You could probably get away with one stop on a 6 hour trip. We had a 10 hour drive home with Dena and we stopped maybe 3 times. I know we needed gas once and did drive-through burgers for dinner, we stopped and ate in the parking lot and then let her out before we continued on. We may have stopped once more, I can't recall, maybe for a human pee break, lol. I do remember that she peed a bunch on the front lawn when we got home, I don't think she did much on her potty breaks prior to that.
 

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You can get small harnesses and very lightweight leashes at Dollar Tree for a buck each. They also have lightweight flat collars in three sizes -- they definitely have them small enough for a puppy.

They're good enough to get you home -- low quality, but they get the job done. I actually buy them there for all our rescue's foster dogs for adoption day, so that every dog goes home with a "temporary" collar and tag, in case their adopters haven't gone shopping yet.
 

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Thanks, guys! I do have a kennel for the car ride, but I'm concerned about the moments of getting out to go potty. Given the nature of GSDs in general, and the overall scary newness of the entire situation, I'm sure she probably won't stray far from me during potty breaks, but the long-time Mom within me is far too imaginative of worst-case scenarios to chance it without some kind of line that keeps her attached to me for those first brief moments.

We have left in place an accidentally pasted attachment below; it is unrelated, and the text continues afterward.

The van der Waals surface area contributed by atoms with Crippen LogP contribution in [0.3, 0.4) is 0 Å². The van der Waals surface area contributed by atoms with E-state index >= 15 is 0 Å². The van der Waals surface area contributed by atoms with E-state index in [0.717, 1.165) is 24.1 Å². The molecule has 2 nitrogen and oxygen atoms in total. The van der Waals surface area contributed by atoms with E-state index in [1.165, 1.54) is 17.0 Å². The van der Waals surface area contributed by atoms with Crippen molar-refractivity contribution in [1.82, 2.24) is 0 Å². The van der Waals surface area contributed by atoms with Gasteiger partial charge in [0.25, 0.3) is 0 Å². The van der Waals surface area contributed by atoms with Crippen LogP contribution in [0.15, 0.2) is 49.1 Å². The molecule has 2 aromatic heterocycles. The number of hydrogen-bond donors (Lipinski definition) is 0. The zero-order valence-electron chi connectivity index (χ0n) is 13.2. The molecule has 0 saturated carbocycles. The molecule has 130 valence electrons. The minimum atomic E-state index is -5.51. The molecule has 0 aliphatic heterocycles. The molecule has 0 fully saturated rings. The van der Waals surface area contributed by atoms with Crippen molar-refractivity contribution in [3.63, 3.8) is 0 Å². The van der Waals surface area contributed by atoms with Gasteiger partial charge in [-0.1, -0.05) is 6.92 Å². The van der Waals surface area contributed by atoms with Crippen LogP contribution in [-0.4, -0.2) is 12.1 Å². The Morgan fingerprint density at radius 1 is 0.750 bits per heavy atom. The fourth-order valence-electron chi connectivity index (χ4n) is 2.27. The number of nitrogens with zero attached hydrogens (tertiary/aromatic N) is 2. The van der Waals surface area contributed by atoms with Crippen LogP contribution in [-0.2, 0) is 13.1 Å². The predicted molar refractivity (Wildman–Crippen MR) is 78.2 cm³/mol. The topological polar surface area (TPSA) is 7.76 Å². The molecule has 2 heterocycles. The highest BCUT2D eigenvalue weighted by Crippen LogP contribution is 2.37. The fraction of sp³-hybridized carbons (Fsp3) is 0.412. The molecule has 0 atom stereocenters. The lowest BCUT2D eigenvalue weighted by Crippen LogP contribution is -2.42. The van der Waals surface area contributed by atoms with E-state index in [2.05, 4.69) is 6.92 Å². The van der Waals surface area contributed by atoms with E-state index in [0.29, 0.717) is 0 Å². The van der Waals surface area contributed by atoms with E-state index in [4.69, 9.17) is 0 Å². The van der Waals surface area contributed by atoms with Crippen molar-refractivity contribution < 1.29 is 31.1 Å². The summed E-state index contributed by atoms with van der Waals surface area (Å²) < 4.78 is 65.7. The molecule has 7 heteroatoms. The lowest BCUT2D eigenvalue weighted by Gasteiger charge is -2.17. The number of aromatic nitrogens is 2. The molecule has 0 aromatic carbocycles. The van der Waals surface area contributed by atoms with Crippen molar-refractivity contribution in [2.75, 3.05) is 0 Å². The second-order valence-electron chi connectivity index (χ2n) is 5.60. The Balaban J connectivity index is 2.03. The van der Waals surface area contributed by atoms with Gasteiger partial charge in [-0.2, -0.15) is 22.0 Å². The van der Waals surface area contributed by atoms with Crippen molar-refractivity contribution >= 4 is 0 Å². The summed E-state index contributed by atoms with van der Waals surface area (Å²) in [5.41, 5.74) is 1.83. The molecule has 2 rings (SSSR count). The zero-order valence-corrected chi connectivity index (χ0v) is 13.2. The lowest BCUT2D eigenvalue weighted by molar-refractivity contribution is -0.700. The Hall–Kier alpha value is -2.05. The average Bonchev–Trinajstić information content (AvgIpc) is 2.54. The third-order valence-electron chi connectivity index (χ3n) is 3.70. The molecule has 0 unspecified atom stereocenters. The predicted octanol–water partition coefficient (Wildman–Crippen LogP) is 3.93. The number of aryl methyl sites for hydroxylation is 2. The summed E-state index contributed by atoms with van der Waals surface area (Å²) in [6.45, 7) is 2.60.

Also, a little later on when she's cleared by the vet to go out into public...we live in a very suburban area with strong leash laws. Lots of parks to explore, but none can be leash-free that I know of. I don't know how to NOT use a leash, once we start walking in public. :confused:
I had the same problem, I prefer to not start puppies on leashes but the city that I lived in had leash laws with hefty fines. So a long light leash or line is the key so puppy can explore a bit while still being safe and law abiding.
One thing I always do when transporting unknown dogs, or Shadow, is leave leash and collar on in the crate. I am aware of the risks but if I am right there it is a far more acceptable risk then having a frightened pup slip past me in a parking lot. When I travel with Shadow I switch her from her long line to a 4 foot leash when I put her in her crate.